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Day 2, Note 1 from a Slug: Defending Barbie

March 4th, 2009 (04:05 pm)
pensive
Tags: ,

current mood: Sluggo

This almost rouses me to cast off my slugitude, but I don't want to rush things. In a comment to one of my posts, Jen sent me a link to an article about a West Virginia legislator (Democratic Delegate Jeff Eldridge) who wants to outlaw Barbies in the state because he says the doll's emphasis on beauty over intellect is bad for girls.

I was going to respond in comments, but in honor of Barbie's upcoming fiftieth birthday, I figure she deserves her own post. So, my thoughts (without bashing Eldridge or West Virginia, because I think that's unproductive):

Don't hate Barbie because she's beautiful! She's also smart. She knows how to change with the times. She's had every possible career: model, doctor, astronaut, soldier, veterinarian, nurse, political candidate, princess, secretary, athlete, singer, girlfriend, journalist, dog groomer, cheerleader, mermaid, naturalist.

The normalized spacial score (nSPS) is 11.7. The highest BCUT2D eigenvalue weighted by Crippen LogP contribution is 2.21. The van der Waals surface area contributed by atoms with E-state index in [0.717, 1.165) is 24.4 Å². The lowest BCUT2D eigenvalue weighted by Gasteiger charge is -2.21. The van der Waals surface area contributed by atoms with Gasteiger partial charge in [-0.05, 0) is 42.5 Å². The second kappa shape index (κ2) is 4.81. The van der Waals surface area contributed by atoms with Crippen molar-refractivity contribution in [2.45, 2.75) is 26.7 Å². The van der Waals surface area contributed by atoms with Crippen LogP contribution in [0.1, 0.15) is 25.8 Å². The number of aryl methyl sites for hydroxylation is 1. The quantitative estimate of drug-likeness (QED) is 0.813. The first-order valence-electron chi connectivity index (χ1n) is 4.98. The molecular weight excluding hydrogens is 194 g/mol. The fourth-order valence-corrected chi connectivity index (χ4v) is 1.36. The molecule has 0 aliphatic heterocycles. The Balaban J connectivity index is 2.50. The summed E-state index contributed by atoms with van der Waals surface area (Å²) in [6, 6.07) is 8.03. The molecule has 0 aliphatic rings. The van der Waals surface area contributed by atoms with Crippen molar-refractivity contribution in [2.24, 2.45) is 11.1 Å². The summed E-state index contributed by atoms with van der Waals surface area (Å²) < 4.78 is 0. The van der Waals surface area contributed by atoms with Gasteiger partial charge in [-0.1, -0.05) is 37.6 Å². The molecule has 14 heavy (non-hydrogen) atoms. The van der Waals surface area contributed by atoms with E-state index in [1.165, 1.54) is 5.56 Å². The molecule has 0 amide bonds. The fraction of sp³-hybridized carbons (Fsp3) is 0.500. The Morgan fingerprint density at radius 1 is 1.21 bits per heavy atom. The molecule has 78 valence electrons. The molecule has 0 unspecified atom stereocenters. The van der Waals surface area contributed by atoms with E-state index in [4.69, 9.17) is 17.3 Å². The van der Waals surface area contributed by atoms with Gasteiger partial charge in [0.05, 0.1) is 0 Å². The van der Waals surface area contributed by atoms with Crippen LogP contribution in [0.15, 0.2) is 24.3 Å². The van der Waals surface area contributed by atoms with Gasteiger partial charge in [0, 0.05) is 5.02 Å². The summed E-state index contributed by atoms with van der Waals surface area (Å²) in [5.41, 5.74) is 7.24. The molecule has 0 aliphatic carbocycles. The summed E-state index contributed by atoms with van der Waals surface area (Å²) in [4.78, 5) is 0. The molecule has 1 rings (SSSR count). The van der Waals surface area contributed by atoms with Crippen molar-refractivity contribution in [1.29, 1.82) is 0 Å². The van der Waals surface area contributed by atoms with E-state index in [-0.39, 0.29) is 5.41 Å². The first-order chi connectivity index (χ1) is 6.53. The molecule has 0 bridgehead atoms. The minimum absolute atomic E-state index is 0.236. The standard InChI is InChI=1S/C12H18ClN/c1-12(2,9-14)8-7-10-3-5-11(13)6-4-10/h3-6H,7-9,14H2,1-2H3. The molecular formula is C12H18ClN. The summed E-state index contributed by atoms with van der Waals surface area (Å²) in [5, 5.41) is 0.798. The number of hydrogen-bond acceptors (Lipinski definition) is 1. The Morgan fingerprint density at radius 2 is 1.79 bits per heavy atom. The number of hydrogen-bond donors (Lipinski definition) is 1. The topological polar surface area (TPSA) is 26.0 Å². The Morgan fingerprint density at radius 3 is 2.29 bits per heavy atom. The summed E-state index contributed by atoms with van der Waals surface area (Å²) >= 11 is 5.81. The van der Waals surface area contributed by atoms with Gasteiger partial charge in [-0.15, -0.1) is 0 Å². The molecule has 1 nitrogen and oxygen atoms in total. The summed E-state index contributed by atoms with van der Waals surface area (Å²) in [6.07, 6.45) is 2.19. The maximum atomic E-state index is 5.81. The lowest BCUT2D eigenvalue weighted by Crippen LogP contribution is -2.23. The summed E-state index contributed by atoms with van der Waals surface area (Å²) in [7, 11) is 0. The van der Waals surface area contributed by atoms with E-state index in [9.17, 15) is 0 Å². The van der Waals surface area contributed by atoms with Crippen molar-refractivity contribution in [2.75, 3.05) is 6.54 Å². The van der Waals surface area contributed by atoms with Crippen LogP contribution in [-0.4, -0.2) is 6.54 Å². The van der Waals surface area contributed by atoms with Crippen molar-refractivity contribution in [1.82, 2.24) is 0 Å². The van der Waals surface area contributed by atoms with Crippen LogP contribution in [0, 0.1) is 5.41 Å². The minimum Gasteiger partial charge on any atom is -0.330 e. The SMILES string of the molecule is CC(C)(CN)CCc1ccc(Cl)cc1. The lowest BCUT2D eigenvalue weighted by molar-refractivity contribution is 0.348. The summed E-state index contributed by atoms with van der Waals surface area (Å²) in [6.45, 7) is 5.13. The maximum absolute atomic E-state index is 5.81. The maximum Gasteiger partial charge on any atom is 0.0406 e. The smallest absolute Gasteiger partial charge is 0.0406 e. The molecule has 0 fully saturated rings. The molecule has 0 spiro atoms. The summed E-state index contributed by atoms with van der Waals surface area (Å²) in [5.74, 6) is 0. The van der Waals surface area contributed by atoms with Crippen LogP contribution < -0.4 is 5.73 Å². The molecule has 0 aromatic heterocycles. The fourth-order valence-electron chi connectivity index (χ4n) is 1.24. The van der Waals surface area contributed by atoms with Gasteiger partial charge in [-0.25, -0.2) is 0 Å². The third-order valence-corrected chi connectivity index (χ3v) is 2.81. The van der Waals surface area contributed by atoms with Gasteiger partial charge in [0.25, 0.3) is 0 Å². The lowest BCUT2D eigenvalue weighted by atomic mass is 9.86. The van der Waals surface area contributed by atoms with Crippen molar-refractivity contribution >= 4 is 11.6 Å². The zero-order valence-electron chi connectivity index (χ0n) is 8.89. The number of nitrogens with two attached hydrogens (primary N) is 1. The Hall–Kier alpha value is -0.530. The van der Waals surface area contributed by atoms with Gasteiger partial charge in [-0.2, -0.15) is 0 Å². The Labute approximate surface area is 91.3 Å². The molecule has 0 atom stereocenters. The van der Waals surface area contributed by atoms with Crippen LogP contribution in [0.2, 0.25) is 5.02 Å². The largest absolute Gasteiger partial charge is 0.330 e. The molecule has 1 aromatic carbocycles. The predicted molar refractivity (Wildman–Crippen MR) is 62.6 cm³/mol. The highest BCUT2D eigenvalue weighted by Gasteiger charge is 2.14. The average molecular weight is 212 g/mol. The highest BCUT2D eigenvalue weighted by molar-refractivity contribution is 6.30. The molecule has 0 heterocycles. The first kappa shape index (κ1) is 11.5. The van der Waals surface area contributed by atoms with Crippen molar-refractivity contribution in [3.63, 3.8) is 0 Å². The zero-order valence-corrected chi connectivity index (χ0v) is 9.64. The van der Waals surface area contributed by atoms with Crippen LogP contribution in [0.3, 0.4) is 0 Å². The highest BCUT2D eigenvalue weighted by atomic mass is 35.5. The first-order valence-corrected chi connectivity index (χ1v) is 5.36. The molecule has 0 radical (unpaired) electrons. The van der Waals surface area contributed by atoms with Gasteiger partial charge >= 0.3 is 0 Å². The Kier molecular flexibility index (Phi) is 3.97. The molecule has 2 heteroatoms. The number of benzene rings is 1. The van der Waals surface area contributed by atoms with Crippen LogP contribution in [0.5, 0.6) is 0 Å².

Why is it always toys perceived as "for girls" that everybody frets about, e.g., Barbies lower their self-esteem, or Easy-Bake Ovens or My First Sewing Machines trap girls in traditional gender roles?

Why does no one say that boys are set up to fail in life by "for boys" toys because they can't live up to GI Joe's physical appearance, or they'll grow up to discover that they're unable to spin webs and leap from building to building and save the world like Spiderman, or even sometimes not have the right stuff to get a job driving a dump truck or racing a car or being a railroad engineer or a fireman?

Why does conventional wisdom assume that boys are just having fun and know the difference between play and reality, whereas poor girls don't get that concept so end up huddled in a corner feeling inadequate and popping Valium because they aren't built to Barbie scale? THAT assumption, to me, is more demeaning than being given a pretty doll who is forever tiptoeing into her next adventure.

And seriously, I doubt I ever knew a single female who asked for this hairstyle or made wearing this dress her life's ambition.


1995 Hallmark Sweet Valentine Barbie, gift of Lynne--one of the scrappiest women I know.

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